I tend to adopt an attitude towards language that it’s nearly pristine in its stipulations since I exact a nativists view on language that cannot possibly meet the standards I want. That is, I want what it is said in L1 to be exactly the same as in L2.
An impossibility by all means.
Yet this equation, L1=L2 is wrought upon the daily make up of humanity every time the sun rises.
So as I prepare myself to listen to Simon J. Ortiz: A Poetic Legacy of Indigenous Continuance a host of questions and stomach revolt seem to undermine with furious confusion the joy it would be to just listen to the darn thing.
For one, doesn’t it seem odd to you that this continuance happens in English?
Second: can English, with all its constraints that entail the language of pain for indigenous people in Norteamerica be a vessel appropriate enough to deliver the goods?
Am not the one to not allow said company. Consort at will I say. And just to open up more wounds here, look at the presenter’s name: Evelina Lucero.
Yes, its Spanish. Allow me to say it. What the tarnation are we saying here? Why do we choose to pretend that Spanish surnamed so-called indigenous people can tell us something about indigenous people’s continuance in English?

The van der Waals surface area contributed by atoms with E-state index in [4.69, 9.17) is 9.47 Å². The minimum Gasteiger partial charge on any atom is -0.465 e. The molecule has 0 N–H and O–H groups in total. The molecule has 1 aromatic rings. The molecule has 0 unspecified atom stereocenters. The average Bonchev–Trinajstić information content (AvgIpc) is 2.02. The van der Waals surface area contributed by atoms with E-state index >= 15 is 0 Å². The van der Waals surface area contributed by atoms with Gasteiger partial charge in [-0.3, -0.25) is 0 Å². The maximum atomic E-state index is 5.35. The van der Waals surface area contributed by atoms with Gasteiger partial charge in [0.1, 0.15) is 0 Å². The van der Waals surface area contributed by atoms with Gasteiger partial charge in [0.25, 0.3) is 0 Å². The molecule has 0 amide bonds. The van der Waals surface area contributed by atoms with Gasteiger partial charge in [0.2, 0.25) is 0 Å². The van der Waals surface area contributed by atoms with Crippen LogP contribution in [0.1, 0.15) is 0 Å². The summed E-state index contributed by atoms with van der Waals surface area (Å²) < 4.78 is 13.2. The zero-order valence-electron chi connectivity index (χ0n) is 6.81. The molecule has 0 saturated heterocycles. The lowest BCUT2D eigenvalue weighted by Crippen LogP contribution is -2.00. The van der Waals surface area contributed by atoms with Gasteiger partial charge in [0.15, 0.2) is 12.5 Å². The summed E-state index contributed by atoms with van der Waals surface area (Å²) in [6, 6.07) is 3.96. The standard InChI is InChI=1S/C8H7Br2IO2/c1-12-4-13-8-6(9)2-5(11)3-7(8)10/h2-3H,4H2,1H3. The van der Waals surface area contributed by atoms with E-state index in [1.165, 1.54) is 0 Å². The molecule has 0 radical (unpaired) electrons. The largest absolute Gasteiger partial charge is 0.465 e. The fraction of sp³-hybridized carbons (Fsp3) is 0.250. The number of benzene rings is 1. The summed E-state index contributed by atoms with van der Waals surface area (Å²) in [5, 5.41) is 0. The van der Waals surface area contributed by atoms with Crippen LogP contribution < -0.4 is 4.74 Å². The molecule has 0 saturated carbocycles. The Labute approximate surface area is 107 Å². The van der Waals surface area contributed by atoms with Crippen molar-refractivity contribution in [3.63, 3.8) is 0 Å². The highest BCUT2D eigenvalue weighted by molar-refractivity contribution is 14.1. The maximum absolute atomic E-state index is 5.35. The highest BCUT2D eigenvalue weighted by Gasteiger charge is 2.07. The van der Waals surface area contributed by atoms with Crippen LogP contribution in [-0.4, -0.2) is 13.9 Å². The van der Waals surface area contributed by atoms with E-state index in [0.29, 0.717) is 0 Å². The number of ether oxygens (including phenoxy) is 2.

I don’t want to disrespect all the work laid before all this. By all means.
What I am saying though is how original does the L2 language allow us to be our genuine selves in the L2 milieu? Can I even though I have profound knowledge of L1 deliver that in L2?
That’s all am saying. Not just because the way the West looks upon the arts, with its Medici and Meneas paternalistic support. But because the parameters that uphold the standards are unequivocally different than the standards the local native language was once upheld.
I don’t want to diminish nothing here, because I know am stepping on some serious callitos here.